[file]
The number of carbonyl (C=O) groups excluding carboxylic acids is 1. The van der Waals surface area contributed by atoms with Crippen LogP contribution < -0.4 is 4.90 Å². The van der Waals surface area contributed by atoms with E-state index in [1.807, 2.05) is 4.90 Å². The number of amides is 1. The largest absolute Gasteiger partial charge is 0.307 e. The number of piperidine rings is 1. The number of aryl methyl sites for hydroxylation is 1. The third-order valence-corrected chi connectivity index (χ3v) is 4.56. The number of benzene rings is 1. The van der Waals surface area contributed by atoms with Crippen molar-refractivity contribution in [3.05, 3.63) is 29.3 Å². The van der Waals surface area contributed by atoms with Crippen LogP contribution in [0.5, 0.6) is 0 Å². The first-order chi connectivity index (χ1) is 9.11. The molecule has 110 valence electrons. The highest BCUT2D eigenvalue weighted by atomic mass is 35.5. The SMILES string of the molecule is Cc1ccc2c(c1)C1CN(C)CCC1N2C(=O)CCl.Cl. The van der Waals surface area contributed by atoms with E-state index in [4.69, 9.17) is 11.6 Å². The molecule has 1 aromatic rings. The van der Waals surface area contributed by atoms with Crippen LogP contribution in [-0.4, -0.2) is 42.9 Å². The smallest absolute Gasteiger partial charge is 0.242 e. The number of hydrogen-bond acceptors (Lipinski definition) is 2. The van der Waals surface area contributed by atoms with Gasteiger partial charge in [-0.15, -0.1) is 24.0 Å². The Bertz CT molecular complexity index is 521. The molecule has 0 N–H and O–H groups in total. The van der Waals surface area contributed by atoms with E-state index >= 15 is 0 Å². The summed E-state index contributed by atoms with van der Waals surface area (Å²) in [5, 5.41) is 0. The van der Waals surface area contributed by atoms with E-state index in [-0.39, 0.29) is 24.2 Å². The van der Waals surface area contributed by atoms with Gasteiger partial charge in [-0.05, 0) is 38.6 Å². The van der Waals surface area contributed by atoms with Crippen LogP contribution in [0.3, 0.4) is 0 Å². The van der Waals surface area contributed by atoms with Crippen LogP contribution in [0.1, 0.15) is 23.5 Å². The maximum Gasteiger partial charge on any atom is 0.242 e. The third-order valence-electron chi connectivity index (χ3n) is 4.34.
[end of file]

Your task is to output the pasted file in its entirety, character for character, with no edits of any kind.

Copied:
The number of carbonyl (C=O) groups excluding carboxylic acids is 1. The van der Waals surface area contributed by atoms with Crippen LogP contribution < -0.4 is 4.90 Å². The van der Waals surface area contributed by atoms with E-state index in [1.807, 2.05) is 4.90 Å². The number of amides is 1. The largest absolute Gasteiger partial charge is 0.307 e. The number of piperidine rings is 1. The number of aryl methyl sites for hydroxylation is 1. The third-order valence-corrected chi connectivity index (χ3v) is 4.56. The number of benzene rings is 1. The van der Waals surface area contributed by atoms with Crippen molar-refractivity contribution in [3.05, 3.63) is 29.3 Å². The van der Waals surface area contributed by atoms with Crippen LogP contribution in [0.5, 0.6) is 0 Å². The first-order chi connectivity index (χ1) is 9.11. The molecule has 110 valence electrons. The highest BCUT2D eigenvalue weighted by atomic mass is 35.5. The SMILES string of the molecule is Cc1ccc2c(c1)C1CN(C)CCC1N2C(=O)CCl.Cl. The van der Waals surface area contributed by atoms with E-state index in [4.69, 9.17) is 11.6 Å². The molecule has 1 aromatic rings. The van der Waals surface area contributed by atoms with Crippen LogP contribution in [-0.4, -0.2) is 42.9 Å². The smallest absolute Gasteiger partial charge is 0.242 e. The number of hydrogen-bond acceptors (Lipinski definition) is 2. The van der Waals surface area contributed by atoms with Gasteiger partial charge in [-0.15, -0.1) is 24.0 Å². The Bertz CT molecular complexity index is 521. The molecule has 0 N–H and O–H groups in total. The van der Waals surface area contributed by atoms with E-state index >= 15 is 0 Å². The summed E-state index contributed by atoms with van der Waals surface area (Å²) in [5, 5.41) is 0. The van der Waals surface area contributed by atoms with E-state index in [-0.39, 0.29) is 24.2 Å². The van der Waals surface area contributed by atoms with Gasteiger partial charge in [-0.05, 0) is 38.6 Å². The van der Waals surface area contributed by atoms with Crippen LogP contribution in [0.3, 0.4) is 0 Å². The van der Waals surface area contributed by atoms with Crippen LogP contribution in [0.1, 0.15) is 23.5 Å². The maximum Gasteiger partial charge on any atom is 0.242 e. The third-order valence-electron chi connectivity index (χ3n) is 4.34.